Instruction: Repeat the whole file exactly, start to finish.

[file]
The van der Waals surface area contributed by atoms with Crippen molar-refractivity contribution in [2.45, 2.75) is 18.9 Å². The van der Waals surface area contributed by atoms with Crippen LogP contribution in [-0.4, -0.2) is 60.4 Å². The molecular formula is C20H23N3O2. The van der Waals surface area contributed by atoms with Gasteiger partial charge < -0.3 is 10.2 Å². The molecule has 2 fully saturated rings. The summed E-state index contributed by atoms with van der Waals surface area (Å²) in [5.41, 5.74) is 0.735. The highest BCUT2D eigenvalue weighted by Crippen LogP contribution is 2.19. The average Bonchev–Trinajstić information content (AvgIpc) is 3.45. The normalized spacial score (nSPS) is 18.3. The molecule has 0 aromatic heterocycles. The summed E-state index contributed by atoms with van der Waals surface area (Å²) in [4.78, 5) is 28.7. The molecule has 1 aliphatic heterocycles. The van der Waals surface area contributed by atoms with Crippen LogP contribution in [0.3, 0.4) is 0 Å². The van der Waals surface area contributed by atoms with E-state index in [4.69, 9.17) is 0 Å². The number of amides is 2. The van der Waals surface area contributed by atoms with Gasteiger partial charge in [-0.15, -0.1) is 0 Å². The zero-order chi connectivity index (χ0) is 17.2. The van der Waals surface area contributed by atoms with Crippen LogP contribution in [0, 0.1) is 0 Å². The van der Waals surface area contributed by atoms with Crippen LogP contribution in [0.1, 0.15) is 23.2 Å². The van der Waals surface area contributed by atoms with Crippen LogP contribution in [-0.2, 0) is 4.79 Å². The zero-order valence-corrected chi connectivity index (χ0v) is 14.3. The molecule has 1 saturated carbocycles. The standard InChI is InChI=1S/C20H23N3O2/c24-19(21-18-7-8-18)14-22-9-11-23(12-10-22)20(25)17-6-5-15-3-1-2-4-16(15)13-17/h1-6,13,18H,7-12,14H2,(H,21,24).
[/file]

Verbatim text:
The van der Waals surface area contributed by atoms with Crippen molar-refractivity contribution in [2.45, 2.75) is 18.9 Å². The van der Waals surface area contributed by atoms with Crippen LogP contribution in [-0.4, -0.2) is 60.4 Å². The molecular formula is C20H23N3O2. The van der Waals surface area contributed by atoms with Gasteiger partial charge < -0.3 is 10.2 Å². The molecule has 2 fully saturated rings. The summed E-state index contributed by atoms with van der Waals surface area (Å²) in [5.41, 5.74) is 0.735. The highest BCUT2D eigenvalue weighted by Crippen LogP contribution is 2.19. The average Bonchev–Trinajstić information content (AvgIpc) is 3.45. The normalized spacial score (nSPS) is 18.3. The molecule has 0 aromatic heterocycles. The summed E-state index contributed by atoms with van der Waals surface area (Å²) in [4.78, 5) is 28.7. The molecule has 1 aliphatic heterocycles. The van der Waals surface area contributed by atoms with Crippen LogP contribution in [0.3, 0.4) is 0 Å². The van der Waals surface area contributed by atoms with E-state index in [4.69, 9.17) is 0 Å². The number of amides is 2. The van der Waals surface area contributed by atoms with Gasteiger partial charge in [-0.15, -0.1) is 0 Å². The zero-order chi connectivity index (χ0) is 17.2. The van der Waals surface area contributed by atoms with Crippen LogP contribution in [0, 0.1) is 0 Å². The van der Waals surface area contributed by atoms with Crippen LogP contribution in [0.1, 0.15) is 23.2 Å². The van der Waals surface area contributed by atoms with Crippen LogP contribution in [-0.2, 0) is 4.79 Å². The zero-order valence-corrected chi connectivity index (χ0v) is 14.3. The molecule has 1 saturated carbocycles. The standard InChI is InChI=1S/C20H23N3O2/c24-19(21-18-7-8-18)14-22-9-11-23(12-10-22)20(25)17-6-5-15-3-1-2-4-16(15)13-17/h1-6,13,18H,7-12,14H2,(H,21,24).